Just Can’t Let the Devil In: The Everyday Experience of Mental Illness and Logic’s “Never Been”

In which children are led by rope like tiny drunk criminals, Daniel’s soul writhes in intellectually unstimulating agony, and clinical depression is reflected in four chords.

Logic

To my dear reader,

Let me paint you a picture. You teach a class called “Mini Musical Explorers” at the YMCA. You take ten children from Day Care and bring them to the mirror-laden dance room. You transport them by having each hold onto a rope you are pulling. This reminds you of a chain gang, which is fitting, because children are like tiny drunk criminals, attempting to escape authority while screaming, crying and peeing (sometimes all at once).

You are faintly envious of the fact that they can do all these things publicly. You wonder whether you should do them too. You resist because that’s not what you get paid for (technically).

The whole experience is a dull, occasionally rewarding, but usually frustrating experience. The worst part, however, is each time that you sing a little song to make the children stand up and walk/run/march/skip/hop to change seats. This is because, when you stand up and walk/run/march/skip/hop with them, you catch your own vacant expression in the mirror and have this out-of-body experience and you think a combination of “Is this real life?” and “Da fuq is dis shit?”

So that’s my Wednesday and Thursday afternoon. Don’t get me wrong – as I always say, there are worse things (i.e. weak coffee, cannibalism, chlamydia, etc), and many aspects of that job teaching music at a YMCA, as well as aspects of my other jobs, are quite wonderful. That said, teaching “Mini Musical Explorers” sometimes kills a bit of my soul. And by sometimes, I mean every time. And by a bit, I mean my soul is writhing in intellectually unstimulating agony.

Why bring all this up? I do so because I suffer from clinical depression, and despite any dramatic/poetic/theatrical preconceptions you might have, my experience with depression is not very exciting. It’s more like that moment seeing my own reflection and thinking a combination of “Is this real life?” and “Da fuq is dis shit?” except it’s every waking moment, mostly involving an extreme lack of motivation, a lot of crying silently in public, and generally feeling the way I look in this picture…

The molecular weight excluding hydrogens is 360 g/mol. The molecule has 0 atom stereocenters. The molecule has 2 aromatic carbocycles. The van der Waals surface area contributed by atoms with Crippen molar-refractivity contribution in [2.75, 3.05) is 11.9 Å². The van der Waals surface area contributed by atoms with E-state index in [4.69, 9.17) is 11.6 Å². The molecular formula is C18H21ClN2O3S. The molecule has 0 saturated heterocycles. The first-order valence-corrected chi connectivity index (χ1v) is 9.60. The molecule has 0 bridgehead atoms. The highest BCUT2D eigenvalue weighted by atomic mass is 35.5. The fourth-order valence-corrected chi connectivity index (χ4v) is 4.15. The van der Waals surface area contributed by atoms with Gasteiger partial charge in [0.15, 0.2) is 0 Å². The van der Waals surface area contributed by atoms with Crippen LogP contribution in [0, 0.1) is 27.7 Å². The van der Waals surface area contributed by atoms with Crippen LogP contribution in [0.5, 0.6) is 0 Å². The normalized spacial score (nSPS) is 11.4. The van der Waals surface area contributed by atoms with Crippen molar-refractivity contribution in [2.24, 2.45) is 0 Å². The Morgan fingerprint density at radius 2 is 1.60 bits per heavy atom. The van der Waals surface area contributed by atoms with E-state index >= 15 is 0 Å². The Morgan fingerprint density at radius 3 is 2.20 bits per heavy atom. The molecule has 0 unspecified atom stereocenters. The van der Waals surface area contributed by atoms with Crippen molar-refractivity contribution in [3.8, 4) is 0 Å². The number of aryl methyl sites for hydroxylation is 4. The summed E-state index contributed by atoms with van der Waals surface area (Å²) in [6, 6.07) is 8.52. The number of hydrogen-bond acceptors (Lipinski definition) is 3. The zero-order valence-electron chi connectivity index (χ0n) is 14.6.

Shower

…a.k.a. absolutely GOREGEOUS. But I digress.

Like any self-pitying, upper middle class, first world citizen, I have often found refuge in pop music. Many different musical artists have served this purpose over my life, and most have been exactly the sort of artists you’d suspect a self-pitying, upper middle class, first world citizen would listen to. A relatively recent surprise among them, however, was the hip-hop/rap artist Logic, and specifically, his song “Never Been.”

Given my lack of experience in this genre, I struggle to examine what I like about this song. In part, it’s the wording of the line “I struggle every day but I just can’t let the devil it” and the way that it reflects the everyday difficulty of living with mental illness. In part, it’s the variety in musical texture, from the initial chorus’ combination of Logic singing melody and a (highly processed) sample from Edwin Hawkins and Music and Art Seminar Mass Choir’s “Call On Jesus” as a countermelody, to the final chorus’ addition of strings, thick vocal harmony, and a soprano soloist to compliment Logic’s tenor. Mostly, however, it’s the song’s final four measures.

The last four chords of the song (Bbm – F7 – Bbm/Db – Ebm7) are the same chords played throughout the entire song, and at the exact same harmonic rate. The difference here is instrumentation. Without the volume or the driving force of the percussion and bass, the song’s defiance wilts, and to me, what it becomes sounds most like resignation. The fact that this song – which is, essentially, a declaration of defiance and a resolution to persevere – ends so gently adds beautiful musical and emotional nuance, as if to say “Yes, I won’t give up, but why does it have to be SO GODDAMN DIFFICULT.” Up to this point in my life, it is the best musical reflection of my depression I have yet seen.

So, come Wednesday afternoon, you know what I’ll be up to. It won’t be a party, but the bills don’t pay themselves, and for now, that’s how it’ll be done. I’m still going to sing that song to make the kids stand up and walk/run/march/skip/hop to change seats. I’m still going to see my own vacant expression in the mirror and have an out-of-body experience. I’m still going to think a combination of “Is this real life?” and “Da fuq is dis shit?” as I make children run around like tiny drunk criminals. I’m hoping, however, that it’s helped to illuminate the everyday experience of mental illness for someone, or at the very least, revealed that I would scream, cry and pee in public if I could get away with it.

Which I totally would.

With all due respect,

Daniel Wolfert

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